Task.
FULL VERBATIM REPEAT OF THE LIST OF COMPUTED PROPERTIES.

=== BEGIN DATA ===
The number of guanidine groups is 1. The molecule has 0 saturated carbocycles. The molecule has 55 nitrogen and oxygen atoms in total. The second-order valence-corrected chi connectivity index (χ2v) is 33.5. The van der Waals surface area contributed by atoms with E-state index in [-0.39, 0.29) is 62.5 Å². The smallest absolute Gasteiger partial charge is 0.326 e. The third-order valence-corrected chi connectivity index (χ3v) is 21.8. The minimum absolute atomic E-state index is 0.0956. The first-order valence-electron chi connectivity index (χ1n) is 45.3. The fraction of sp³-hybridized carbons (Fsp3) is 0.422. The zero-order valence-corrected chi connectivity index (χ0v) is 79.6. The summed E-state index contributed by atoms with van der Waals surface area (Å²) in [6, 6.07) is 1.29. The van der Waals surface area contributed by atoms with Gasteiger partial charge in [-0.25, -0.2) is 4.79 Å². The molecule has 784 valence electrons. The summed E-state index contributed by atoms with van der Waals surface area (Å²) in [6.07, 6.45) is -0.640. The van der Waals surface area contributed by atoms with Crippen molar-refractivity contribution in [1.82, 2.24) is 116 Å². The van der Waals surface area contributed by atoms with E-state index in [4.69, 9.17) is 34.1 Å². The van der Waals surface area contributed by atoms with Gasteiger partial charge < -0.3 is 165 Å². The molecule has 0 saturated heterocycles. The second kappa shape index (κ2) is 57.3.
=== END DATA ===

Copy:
The number of guanidine groups is 1. The molecule has 0 saturated carbocycles. The molecule has 55 nitrogen and oxygen atoms in total. The second-order valence-corrected chi connectivity index (χ2v) is 33.5. The van der Waals surface area contributed by atoms with E-state index in [-0.39, 0.29) is 62.5 Å². The smallest absolute Gasteiger partial charge is 0.326 e. The third-order valence-corrected chi connectivity index (χ3v) is 21.8. The minimum absolute atomic E-state index is 0.0956. The first-order valence-electron chi connectivity index (χ1n) is 45.3. The fraction of sp³-hybridized carbons (Fsp3) is 0.422. The zero-order valence-corrected chi connectivity index (χ0v) is 79.6. The summed E-state index contributed by atoms with van der Waals surface area (Å²) in [6, 6.07) is 1.29. The van der Waals surface area contributed by atoms with Gasteiger partial charge in [-0.25, -0.2) is 4.79 Å². The molecule has 784 valence electrons. The summed E-state index contributed by atoms with van der Waals surface area (Å²) in [6.07, 6.45) is -0.640. The van der Waals surface area contributed by atoms with Crippen molar-refractivity contribution in [1.82, 2.24) is 116 Å². The van der Waals surface area contributed by atoms with E-state index in [4.69, 9.17) is 34.1 Å². The van der Waals surface area contributed by atoms with Gasteiger partial charge < -0.3 is 165 Å². The molecule has 0 saturated heterocycles. The second kappa shape index (κ2) is 57.3.